• Kearny County observed mountain standard time until the latter 1980s, when the U.S. Department of Commerce moved the county into the central time zone.
  • The town of Lakin has a unique 12-sided barn built in the early 1900s.

Kingman County

  • County Seat: Kingman
  • County Code: KM
  • Established: March 7, 1872
  • Organized: February 27, 1874
  • Region in Kansas: South Central

Origin of name: Samuel A. Kingman, chief justice of the Kansas Supreme Court, early president of the Kansas Bar Association and first president of the Kansas State Historical Society.

Did you know?

  • In 1848 an army paymaster was attacked by Indians. He buried $40,000 in gold in Chikaskia Township. He and all of his company were killed, but one lived long enough to tell a trapper where they had hidden the gold. Many have searched for the treasure, but it has never been located.
  • Legend has it that there was only one tree in the entire county when it was founded.
  • Clyde Cessna, founder of Cessna Aircraft Corporation, grew up outside of Rago.
  • The Byron Walker Wildlife Area offers a wide variety of hunting, fishing, camping, hiking and bird-watching opportunities.

Notable Residents:

Clyde Cessna, Ernest Schmidt

Clyde Cessna image
Clyde Cessna
Photo courtesy of Cessna

Kiowa County

  • County Seat: Greensburg
  • County Code: KW
  • Established: February 26, 1867
  • Organized: March 23, 1886
  • Region in Kansas: South Central

Origin of name: Kiowa tribe of Indians, who inhabited the area.

Did you know?

  • Kiowa County was originally established in 1867, but the county was dissolved in 1875 and the territory was divided between Edwards and Comanche counties. Kiowa County was re-established in 1886 to boundaries that were set by the Legislature in 1874.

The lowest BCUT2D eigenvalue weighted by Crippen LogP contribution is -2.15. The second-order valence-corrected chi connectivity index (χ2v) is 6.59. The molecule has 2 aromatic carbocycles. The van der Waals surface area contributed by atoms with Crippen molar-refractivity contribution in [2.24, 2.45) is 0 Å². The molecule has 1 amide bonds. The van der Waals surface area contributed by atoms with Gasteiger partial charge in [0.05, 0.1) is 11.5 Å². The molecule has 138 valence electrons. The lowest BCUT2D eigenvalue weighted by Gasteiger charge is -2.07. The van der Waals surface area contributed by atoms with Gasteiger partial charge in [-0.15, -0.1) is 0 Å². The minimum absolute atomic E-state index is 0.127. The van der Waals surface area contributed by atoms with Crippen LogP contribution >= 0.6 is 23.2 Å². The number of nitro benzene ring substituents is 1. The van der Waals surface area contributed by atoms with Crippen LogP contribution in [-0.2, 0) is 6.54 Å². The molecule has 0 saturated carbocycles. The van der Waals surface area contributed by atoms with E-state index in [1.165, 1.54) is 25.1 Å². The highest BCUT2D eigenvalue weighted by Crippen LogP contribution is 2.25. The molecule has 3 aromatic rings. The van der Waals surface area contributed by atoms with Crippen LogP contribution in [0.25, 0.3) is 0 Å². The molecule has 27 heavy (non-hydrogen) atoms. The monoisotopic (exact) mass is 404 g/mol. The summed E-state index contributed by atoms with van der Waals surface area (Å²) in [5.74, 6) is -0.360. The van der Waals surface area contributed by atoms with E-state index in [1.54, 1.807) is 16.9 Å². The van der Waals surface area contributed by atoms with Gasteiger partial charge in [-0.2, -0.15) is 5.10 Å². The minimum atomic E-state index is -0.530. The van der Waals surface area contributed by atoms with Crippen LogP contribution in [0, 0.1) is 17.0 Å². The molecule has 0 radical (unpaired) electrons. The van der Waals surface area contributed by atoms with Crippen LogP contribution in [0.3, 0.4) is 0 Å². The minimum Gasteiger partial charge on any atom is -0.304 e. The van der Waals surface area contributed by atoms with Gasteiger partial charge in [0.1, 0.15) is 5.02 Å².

• Greensburg is home to the world's largest hand-dug well, one of the original Eight Wonders of Kansas. The Big Well operated as a source of water for the city of Greensburg through 1932 and was designated as a national museum in 1972.
  • The Big Well Museum contains the world's largest pallasite meteorite, which was discovered near Greensburg in 1949, weighing more than 1,000 pounds. The meteorite spent time on display at Exploration Place in Wichita then at the Sternberg Museum of Natural History in Hays after a tornado in 2007 damaged the museum. The Big Well Museum re-opened in 2012 and the meteorite returned for viewing.
  • In 2007 the city of Greensburg experienced an EF-5 tornado that spanned more than a mile wide. The tornado damaged or destroyed 95 percent of the buildings in the town and 12 people were killed. The town and county are rebuilding Greensburg as the first "green" city in the nation.
  • Greensburg was named for stagecoach driver D.R. "Cannonball" Green, who once ejected Carrie Nation from his coach after she snatched a cigar from his mouth and tossed it away.
  • When Greensburg was being established, the townspeople wanted to move the post office from nearby Janesville. Jacob Barney, the postmaster, refused to allow the post office to leave. One night after a party in the Janesville Post Office Barney fell asleep. Several Greensburg men hoisted the 9 foot by 12 foot building onto a sled and, with Barney still inside, moved the building to Greensburg. Barney awoke the next morning in what was now the Greensburg Post Office.
  • Kiowa County hosts the Kansas Meteorite Museum near where the Brenham Meteorite fragments were discovered. Pieces of iron fragments from the meteor were found throughout Kansas and as far away as the Hopewell Indian mounds in Ohio. It wasn't until the 1920s that individuals discovered these fragments hailed from a meteor.
  • Haviland holds an annual Meteorite Festival in July. Festival visitors can go to the roughly 1,000-year-old Haviland Crater (also known as the Brenham Crater) and dig for meteorites.
  • Along U.S. Highway 400 at Mullinville there is a bizarre collection of what is best described as "kinetic art." Artist M.T. Liggett created objects out of scrap metal that twirl and dance when the wind is blowing, and most are inscribed with the artist's strong opinions.
Big Well Museum image
Interior of the Big Well Museum in Greensburg
Photo courtesy of the Big Well Museum